Is it frustrating for Williams that he and Johnson can’t be together and healthy?
“Yeah,” he said, “but if we are still winning, then everything is all right. We won today without him, so that’s good. But we are going to need him. There’s no doubt about that. We are going to need him and we are going to need him healthy, so the most important thing for him is for him to get rest and for him to get healthy. He’s been battling. He’s been playing through a lot of pain. You can see it, you can tell. So he’s been a warrior out here in the games he has played.”
Report: Blazers to let Maynor test market — So far, the Eric Maynor-Portland Trail Blazers marriage has been a successful one. Portland picked up the steady backup point guard from the Thunder at the trade deadline for Georgios Printezis and a trade exception, and Maynor has done a solid job of spelling presumptive Rookie of the Year winner Damian Lillard since arriving in Oregon. Maynor, an unrestricted free agent this summer, is someone whom the Blazers would like to retain, but they’re also willing to let him test the market. Joe Freeman of The Oregonian has more on what might be next for Maynor and the Blazers:
In the 14 games since Maynor joined the Blazers, Lillard’s scoring has improved by nearly three points, from 18.4 to 21.2 per game, and his shooting numbers have soared. Lillard is shooting 7.1 percentage points better from the field (41.8 to 48.9) and almost 10 percentage points better from three-point range (34.9 to 44.6 percent) with Maynor on the roster.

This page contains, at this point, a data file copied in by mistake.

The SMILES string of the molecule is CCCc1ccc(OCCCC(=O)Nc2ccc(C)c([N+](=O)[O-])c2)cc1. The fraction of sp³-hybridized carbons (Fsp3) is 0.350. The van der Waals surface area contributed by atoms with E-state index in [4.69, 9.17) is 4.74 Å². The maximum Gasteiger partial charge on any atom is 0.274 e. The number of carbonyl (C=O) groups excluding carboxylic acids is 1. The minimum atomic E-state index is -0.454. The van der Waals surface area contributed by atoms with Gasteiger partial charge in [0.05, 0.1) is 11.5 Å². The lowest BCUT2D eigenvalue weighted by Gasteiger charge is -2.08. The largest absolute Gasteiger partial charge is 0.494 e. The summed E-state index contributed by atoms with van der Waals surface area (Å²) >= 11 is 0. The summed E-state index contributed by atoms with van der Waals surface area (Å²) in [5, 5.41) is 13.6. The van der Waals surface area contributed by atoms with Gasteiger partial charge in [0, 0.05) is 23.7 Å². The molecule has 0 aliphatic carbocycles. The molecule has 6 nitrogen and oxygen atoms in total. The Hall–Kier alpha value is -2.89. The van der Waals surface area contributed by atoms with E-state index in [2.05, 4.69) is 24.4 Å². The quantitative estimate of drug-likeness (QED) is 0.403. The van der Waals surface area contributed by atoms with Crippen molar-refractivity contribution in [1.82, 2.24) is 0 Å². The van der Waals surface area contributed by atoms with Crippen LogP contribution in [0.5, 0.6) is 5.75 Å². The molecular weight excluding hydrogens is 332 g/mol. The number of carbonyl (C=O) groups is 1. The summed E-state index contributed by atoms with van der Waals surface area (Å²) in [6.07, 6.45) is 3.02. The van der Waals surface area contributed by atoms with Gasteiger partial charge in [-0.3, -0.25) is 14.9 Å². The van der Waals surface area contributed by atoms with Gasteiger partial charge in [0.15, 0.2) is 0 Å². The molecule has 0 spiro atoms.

Maynor will return to Chesapeake Energy Arena as a visitor for the first time in 3 1/2 seasons on Sunday. And he’ll do so with an appreciative group of new teammates that have embraced his arrival as exactly the jolt they needed for the stretch run.
Maynor says he carries no animosity or added motivation into Sunday’s matchup against his former teammates. But he admits it will be “weird” to walk into Chesapeake Energy Arena a visitor and go at his long-time friends.
When Reggie Jackson emerged as a capable backup while Maynor rehabilitated from his injury, he lost his job. And as the trade deadline approached, Maynor was looking for a chance to play, so Oklahoma City granted his wish. He said the sides parted amicably.
“I appreciate everything they did for me for the 3 1/2 years that I was there,” Maynor said. “It was a great 3 1/2 years. But I wanted to go somewhere else and play, get some more minutes. We parted ways. Everything was good while I was there and I always still keep in touch with people there. But I’m happy to get a chance to play.”
And the Blazers — who are 8-6 since his arrival — are happy to have him. Perhaps no one more so than Lillard.
And perhaps the best part of it all is that both Maynor and coach Terry Stotts insist Maynor isn’t 100 percent in sync with his new teammates just yet.
“I think it’s still a work in progress,” Stotts said. “I’m getting more comfortable with how I can help him from an offensive standpoint. He’s getting more comfortable with our defensive system. He’s still understanding the dynamics of our team.”